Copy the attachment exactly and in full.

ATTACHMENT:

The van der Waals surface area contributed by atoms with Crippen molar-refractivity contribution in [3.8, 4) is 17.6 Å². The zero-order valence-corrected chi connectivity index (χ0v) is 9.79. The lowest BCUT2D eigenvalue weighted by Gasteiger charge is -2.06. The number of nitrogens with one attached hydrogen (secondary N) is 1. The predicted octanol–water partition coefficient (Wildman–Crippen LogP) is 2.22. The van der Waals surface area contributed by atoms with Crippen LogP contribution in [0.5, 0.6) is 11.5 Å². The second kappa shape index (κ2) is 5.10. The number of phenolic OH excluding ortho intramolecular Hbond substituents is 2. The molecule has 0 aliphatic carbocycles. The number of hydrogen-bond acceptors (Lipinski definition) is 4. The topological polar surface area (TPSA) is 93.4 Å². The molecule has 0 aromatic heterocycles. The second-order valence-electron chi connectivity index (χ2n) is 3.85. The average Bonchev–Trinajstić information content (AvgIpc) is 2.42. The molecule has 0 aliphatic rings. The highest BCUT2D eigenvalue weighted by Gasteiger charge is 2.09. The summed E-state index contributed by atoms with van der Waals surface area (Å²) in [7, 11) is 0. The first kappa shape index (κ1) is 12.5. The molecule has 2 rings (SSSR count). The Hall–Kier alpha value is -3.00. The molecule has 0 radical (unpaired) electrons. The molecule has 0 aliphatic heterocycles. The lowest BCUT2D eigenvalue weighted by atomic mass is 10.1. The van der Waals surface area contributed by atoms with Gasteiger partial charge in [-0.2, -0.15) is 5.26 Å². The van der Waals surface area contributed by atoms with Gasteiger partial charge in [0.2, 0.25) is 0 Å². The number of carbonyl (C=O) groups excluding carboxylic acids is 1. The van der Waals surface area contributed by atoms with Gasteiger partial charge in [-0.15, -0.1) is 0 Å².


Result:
The van der Waals surface area contributed by atoms with Crippen molar-refractivity contribution in [3.8, 4) is 17.6 Å². The zero-order valence-corrected chi connectivity index (χ0v) is 9.79. The lowest BCUT2D eigenvalue weighted by Gasteiger charge is -2.06. The number of nitrogens with one attached hydrogen (secondary N) is 1. The predicted octanol–water partition coefficient (Wildman–Crippen LogP) is 2.22. The van der Waals surface area contributed by atoms with Crippen LogP contribution in [0.5, 0.6) is 11.5 Å². The second kappa shape index (κ2) is 5.10. The number of phenolic OH excluding ortho intramolecular Hbond substituents is 2. The molecule has 0 aliphatic carbocycles. The number of hydrogen-bond acceptors (Lipinski definition) is 4. The topological polar surface area (TPSA) is 93.4 Å². The molecule has 0 aromatic heterocycles. The second-order valence-electron chi connectivity index (χ2n) is 3.85. The average Bonchev–Trinajstić information content (AvgIpc) is 2.42. The molecule has 0 aliphatic rings. The highest BCUT2D eigenvalue weighted by Gasteiger charge is 2.09. The summed E-state index contributed by atoms with van der Waals surface area (Å²) in [7, 11) is 0. The first kappa shape index (κ1) is 12.5. The molecule has 2 rings (SSSR count). The Hall–Kier alpha value is -3.00. The molecule has 0 radical (unpaired) electrons. The molecule has 0 aliphatic heterocycles. The lowest BCUT2D eigenvalue weighted by atomic mass is 10.1. The van der Waals surface area contributed by atoms with Gasteiger partial charge in [-0.2, -0.15) is 5.26 Å². The van der Waals surface area contributed by atoms with Gasteiger partial charge in [0.2, 0.25) is 0 Å². The number of carbonyl (C=O) groups excluding carboxylic acids is 1. The van der Waals surface area contributed by atoms with Gasteiger partial charge in [-0.15, -0.1) is 0 Å².